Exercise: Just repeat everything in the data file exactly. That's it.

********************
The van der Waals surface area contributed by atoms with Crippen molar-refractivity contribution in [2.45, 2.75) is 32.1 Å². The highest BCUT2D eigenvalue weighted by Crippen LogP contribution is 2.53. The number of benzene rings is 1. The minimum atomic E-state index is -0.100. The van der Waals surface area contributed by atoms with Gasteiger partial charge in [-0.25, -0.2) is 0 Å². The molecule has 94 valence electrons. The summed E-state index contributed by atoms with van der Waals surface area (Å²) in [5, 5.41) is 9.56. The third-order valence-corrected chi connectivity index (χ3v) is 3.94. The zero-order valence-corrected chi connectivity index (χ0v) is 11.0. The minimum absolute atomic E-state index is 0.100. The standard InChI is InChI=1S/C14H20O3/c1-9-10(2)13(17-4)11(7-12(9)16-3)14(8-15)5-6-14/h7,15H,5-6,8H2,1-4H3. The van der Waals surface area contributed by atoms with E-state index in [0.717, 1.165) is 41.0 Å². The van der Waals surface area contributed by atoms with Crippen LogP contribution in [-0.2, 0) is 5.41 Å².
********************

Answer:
The van der Waals surface area contributed by atoms with Crippen molar-refractivity contribution in [2.45, 2.75) is 32.1 Å². The highest BCUT2D eigenvalue weighted by Crippen LogP contribution is 2.53. The number of benzene rings is 1. The minimum atomic E-state index is -0.100. The van der Waals surface area contributed by atoms with Gasteiger partial charge in [-0.25, -0.2) is 0 Å². The molecule has 94 valence electrons. The summed E-state index contributed by atoms with van der Waals surface area (Å²) in [5, 5.41) is 9.56. The third-order valence-corrected chi connectivity index (χ3v) is 3.94. The zero-order valence-corrected chi connectivity index (χ0v) is 11.0. The minimum absolute atomic E-state index is 0.100. The standard InChI is InChI=1S/C14H20O3/c1-9-10(2)13(17-4)11(7-12(9)16-3)14(8-15)5-6-14/h7,15H,5-6,8H2,1-4H3. The van der Waals surface area contributed by atoms with E-state index in [0.717, 1.165) is 41.0 Å². The van der Waals surface area contributed by atoms with Crippen LogP contribution in [-0.2, 0) is 5.41 Å².